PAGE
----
As shown in FIG. 8, an alternate embodiment of jet 42 is shown. This embodiment is designed to be used in conjunction with a manifold conduit 58 as previously mentioned. Manifold conduit 58 may be conveniently a rectangular flexible fluid conduit containing therein a plurality (in this case three) of fluid passages 126,128,130. The manifold may conveniently be used in conjunction with already existing pools, where it would be prohibitive to bore additional return lines through the pool walls. The manifold consists of a flexible fluid conduit of plastic or other similar material. A resilient edge or lip at top and bottom 134,136 conforms the manifold to the pool inner surface 14. It may be held in place by means of a wall fastener 136 imbedded in the wall surface and including a screw 138 which is placed through a bore 140 in manifold 58. Obviously, a number of mounting locations are contemplated. Since the manifold is flexible, corners may be easily accomodated. Ends of the manifold (not shown) may be sealed and a particular return line connected to a particular manifold passage as desired. A particular jet 42 may be conveniently attached to the manifold as shown by use of the threaded fitting 124 which is threaded into an accomodating bore 136 in the manifold wall. The number of channels or passages can be varied, and it should be realized that this merely requires a wider manifold.
Turning now to FIGS. 9 and 10, there is shown a large debris trap generally at 62 which is useful in screening out large debris that might otherwise obstruct the drain screen 138, having a plurality of small sized apertures 140 therein. Ordinarily, while small sediment particles would freely pass through the apertures 140, large pieces of debris such as leaves would clog the apertures. As shown, the trap includes a generally disc-shaped body 141 having a resilient skirt 142 around the periphery thereof adapted to sealingly mate with the pool bottom 20. Body 141 contains a central circular depression 144 having a centrally disposed plurality of apertures 146 for screening out debris such as leaves 148, as shown. A dome-shaped cover 150 is sized to fit over body 140 and is supported by a plurality of legs 156 to extend through a respective plurality of accomodating vertical bores 158 within body 141. Each leg has a protuberance or foot portion 160 which is dimensioned to be larger than bore 158 to prevent entire removal of the cover 150. It should be appreciated that the outermost diameter of dome cover 150 is such that the peripheral edge thereof 154 sealingly mates with flexible skirt 142. As shown in FIG. 10, leaves or debris swept along by the automatic pool cleaning system enter the trap 62 through the annular opening formed between periphery 154 and skirt 142. The debris are swept up a ramp portion 160 of body 140 and into depression 144 where they are screened out by orifices 146. Small sediment and fluid pass downwardly and through drain screen 138. Periodically, a hook (not shown) may be extended to the bottom of the pool and engaged with hook eye 162 attached to centrally disposed rod 164 attached to body 141. This rod extends through opening 166 in the top of dome or cover 150. When the hook is pulled in a vertical direction, body 141 will rise vertically in relation to cover 150 until the peripheral edge seals against flexible skirt 142, entrapping leaves and debris. At this point, the trap 62 may be elevated to the surface of the pool and subsequently emptied. The trap may then be relowered to its position over the drain opening.
It is to be understood that the foregoing description is merely illustrative of the preferred embodiments of the invention, and that the scope of the invention is not to be limited thereto, but is to be determined by the scope of the appended claims.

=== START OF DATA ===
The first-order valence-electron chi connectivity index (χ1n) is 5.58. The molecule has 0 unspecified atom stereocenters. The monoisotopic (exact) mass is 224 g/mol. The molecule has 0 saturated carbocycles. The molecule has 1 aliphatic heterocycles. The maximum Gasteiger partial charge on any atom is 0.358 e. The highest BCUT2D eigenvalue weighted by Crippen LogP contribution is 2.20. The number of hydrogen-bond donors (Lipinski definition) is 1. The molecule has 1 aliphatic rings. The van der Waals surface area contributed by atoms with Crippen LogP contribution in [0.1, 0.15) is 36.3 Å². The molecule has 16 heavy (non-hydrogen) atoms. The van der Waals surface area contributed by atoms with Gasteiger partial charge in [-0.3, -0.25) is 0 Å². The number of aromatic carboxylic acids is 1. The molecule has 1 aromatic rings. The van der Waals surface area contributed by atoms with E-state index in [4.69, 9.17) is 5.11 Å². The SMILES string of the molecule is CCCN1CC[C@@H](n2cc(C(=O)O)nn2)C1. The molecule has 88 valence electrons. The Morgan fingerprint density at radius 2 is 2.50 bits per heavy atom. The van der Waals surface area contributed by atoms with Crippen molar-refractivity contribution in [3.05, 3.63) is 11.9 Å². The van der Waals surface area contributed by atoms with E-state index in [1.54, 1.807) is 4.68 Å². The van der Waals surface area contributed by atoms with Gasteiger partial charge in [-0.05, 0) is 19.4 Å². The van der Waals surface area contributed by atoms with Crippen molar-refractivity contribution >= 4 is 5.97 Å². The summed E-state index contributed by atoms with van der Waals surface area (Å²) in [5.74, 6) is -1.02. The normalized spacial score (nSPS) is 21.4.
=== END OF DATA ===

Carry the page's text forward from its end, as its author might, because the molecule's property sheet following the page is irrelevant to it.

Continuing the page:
1. In a pool cleaning system,
- a pool structure having an inner surface,
- a plurality of jet means on said inner surface disposed for directing fluid to said inner surface thereby moving any debris and sediment,
- a source of fluid under pressure, and,
- control system means for directing fluid from said source of fluid under pressure selectively to alternate ones of said plurality of jet means so as to sweep said debris and sediment toward and into said drain opening under the action of said plurality of jet means, further including
- larger debris collection means for preventing larger debris such as leaves from entering said drain opening, said larger debris collection means permitting periodic removal of larger debris collected therein, wherein said larger debris collection means comprises a selectively closeable container positionable over said drain opening and having means for receiving debris and returning larger debris therein while allowing smaller debris and sediment to pass therethrough.
2. In a pool cleaning system,
- a pool structure having an inner surface,
- a drain opening in said inner surface,
- a plurality of jet nozzles in spaced relation on said inner surface disposed for directing fluid to said inner surface thereby moving any debris and sediment,
- a source of fluid under pressure, and,
- control system means for directing fluid from said source of fluid under pressure selectively to alternate ones of said plurality of jet nozzles so as to sweep said debris and sediment toward and into said drain opening under the action of said plurality of jet nozzles, wherein the number and location and direction of a first group of said jet nozzles are such that sediment and debris are swept by a first one of said plurality of jet means into the path of a second one of said plurality of jet nozzles, and such alternate sweeping continues in a zig-zag direction from an end of said pool structure removed from said drain opening toward said drain opening until said sediment and debris has reached the vicinity of said drain opening, and wherein the number, location, and direction of a second group of said jet nozzles are such as to impart a spiral motion to the sediment and debris, thereby causing said sediment and debris to enter said drain opening.
3. The invention of claim 1 wherein said pool defines said inner surface by means of generally vertical side walls joined by a generally horizontal bottom wall, said jets are located on said generally vertical side walls, and wherein said first group of jet nozzles are directed to impinge on said bottom wall so as to sweep sediment and debris thereon.
4. The invention of claim 3 wherein said pool defines a peripheral edge and wherein said jet nozzles are located in spaced relation around said peripheral edge.
5. The invention of claim 2 further including conduit means intercommuncating said jet nozzles with said control system means.
6. The invention of claim 5 wherein said conduit means comprises a manifold including a plurality of conduits and wherein said jet nozzles are in communication with a respective one of said plurality of conduits.
7. The invention of claim 6 wherein said conduit is a generally elongated member having a plurality of longitudinally oriented passages therein.
8. The invention of claim 7 further including means for mounting said manifold on said inner surface.
|3045829||July 1962||Rule et al.|
|3432867||March 1969||Whitten, Jr.|
International Classification: E04H 316; E04H 318;